How to Offer Health Benefits Without Disqualifying Employees from Tax Credits

Written by: Christina Merhar
Originally published on August 4, 2015. Last updated February 12, 2018.

Small Business Health Benefits and Premium Tax CreditsBusiness is good, revenue is steady, and your business is ready to offer employee health benefits. This is big. Health benefits are important to attract and keep a top-notch workforce, but even more importantly, you can now help your loyal employees with healthcare costs.

So, how do you proceed? It’s likely employees have coverage they purchased on their own, and it’s also likely employees are receiving discounts on their health insurance premiums. Yes, purchasing a group health insurance policy is the traditional way to go about small business health benefits, but it may result in higher costs for both the business and employees.

It’s a dilemma, but there is a simple, win-win solution.

Premium Tax Credits Eligibility

Under Obamacare, significant federal discounts (called the premium tax credits) are available to employees - but only for individual health insurance, and only if your small business does not offer traditional group health insurance coverage.

In fact, by just offering group health insurance to employees and their families, you are disqualifying them from receiving $2,000 to $12,000 per year toward their health insurance.

How to Offer Health Benefits and Not Disqualify Employees

As your business considers health benefits, ask around. Many employees may already have great coverage and be paying very little a month because of the premium tax credits.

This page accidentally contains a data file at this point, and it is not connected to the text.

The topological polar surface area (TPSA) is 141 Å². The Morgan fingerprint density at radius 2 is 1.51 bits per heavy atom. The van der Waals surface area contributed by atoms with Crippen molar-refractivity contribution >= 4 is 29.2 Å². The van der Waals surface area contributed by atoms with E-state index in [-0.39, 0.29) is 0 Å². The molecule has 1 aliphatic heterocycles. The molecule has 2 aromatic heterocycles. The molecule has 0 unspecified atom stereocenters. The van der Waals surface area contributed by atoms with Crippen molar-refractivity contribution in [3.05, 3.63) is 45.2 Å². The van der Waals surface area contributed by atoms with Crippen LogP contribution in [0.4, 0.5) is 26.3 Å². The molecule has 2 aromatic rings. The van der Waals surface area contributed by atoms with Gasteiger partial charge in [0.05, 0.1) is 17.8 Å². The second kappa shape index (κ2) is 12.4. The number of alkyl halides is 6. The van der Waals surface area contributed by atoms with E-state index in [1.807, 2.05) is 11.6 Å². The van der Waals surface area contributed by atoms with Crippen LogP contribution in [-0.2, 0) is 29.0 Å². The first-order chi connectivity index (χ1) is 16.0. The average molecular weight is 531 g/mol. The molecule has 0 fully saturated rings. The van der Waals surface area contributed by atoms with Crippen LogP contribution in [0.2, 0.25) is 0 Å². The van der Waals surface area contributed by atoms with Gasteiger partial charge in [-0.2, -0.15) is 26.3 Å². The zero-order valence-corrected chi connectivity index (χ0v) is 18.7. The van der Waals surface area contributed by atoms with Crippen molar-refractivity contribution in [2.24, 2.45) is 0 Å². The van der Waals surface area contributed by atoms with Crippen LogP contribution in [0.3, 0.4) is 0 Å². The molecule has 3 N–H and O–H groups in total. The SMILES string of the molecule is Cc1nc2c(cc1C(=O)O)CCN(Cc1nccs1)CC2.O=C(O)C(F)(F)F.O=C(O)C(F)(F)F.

If this is the case, as it is for most small businesses, it may be a wise move to set up a formal health benefits program to reimburse employees for their individual health insurance premiums (a “premium reimbursement plan”).

With premium reimbursement, the small business contributes to a formal reimbursement plan instead of contributing to a group health insurance policy.

Employees purchase individual health insurance, have access to the tax credits, and can be reimbursed for the non-subsidized portion of their premium on a tax-free basis.

Related: Can Employees Access a Health Reimbursement Plan and Federal Subsidies?


One of your employees (“Joe”) lives in Dallas, Texas, earns $60,000/year, and has a family of five.

With a group health insurance plan option, the business would pay the full $500/month for Joe. However, Joe would pay out-of-pocket to cover his additional four family members at a monthly cost of $1,200/month. That’s $14,400/year Joe would pay to have the entire family of five covered by the company’s group plan.

Alternatively, on the Texas Health Insurance Marketplace (, Joe could purchase individual coverage for all five family members for $899/ month - before any tax credits are applied.

That’s $10,788 /year ($899 × 12) for the same coverage and a savings to Joe of over $3,600/year ($14,400 - $10,788).

But here’s the kicker. With the tax credits, Joe saves even more. By not offering group health insurance, Joe and his family have access to the premium tax credits. Based on income and family size, Joe is eligible for a federal subsidy of $580/month, reducing Joe’s monthly premium to $319/ month for all five family members.

With the tax credits, Joe pays only $3,828/year ($319 x 12) to cover his family of five.

By not offering group health insurance and allowing Joe to access the tax credits, you save Joe $10,572/year ($14,400 - $3,828).


Offering health benefits is an exciting time for small businesses. It means revenue is stable and you are ready to contribute to employees’ healthcare.

As the business evaluates health benefit options, crunch the numbers. Most small businesses find that offering employees a premium reimbursement plan saves the business and employees money, and allows employees to keep their current coverage and discounts.

Do you have questions about small business health benefits and premium tax credit eligibility? Leave a comment below. We’ll help answer.

Originally published on August 4, 2015. Last updated February 12, 2018.


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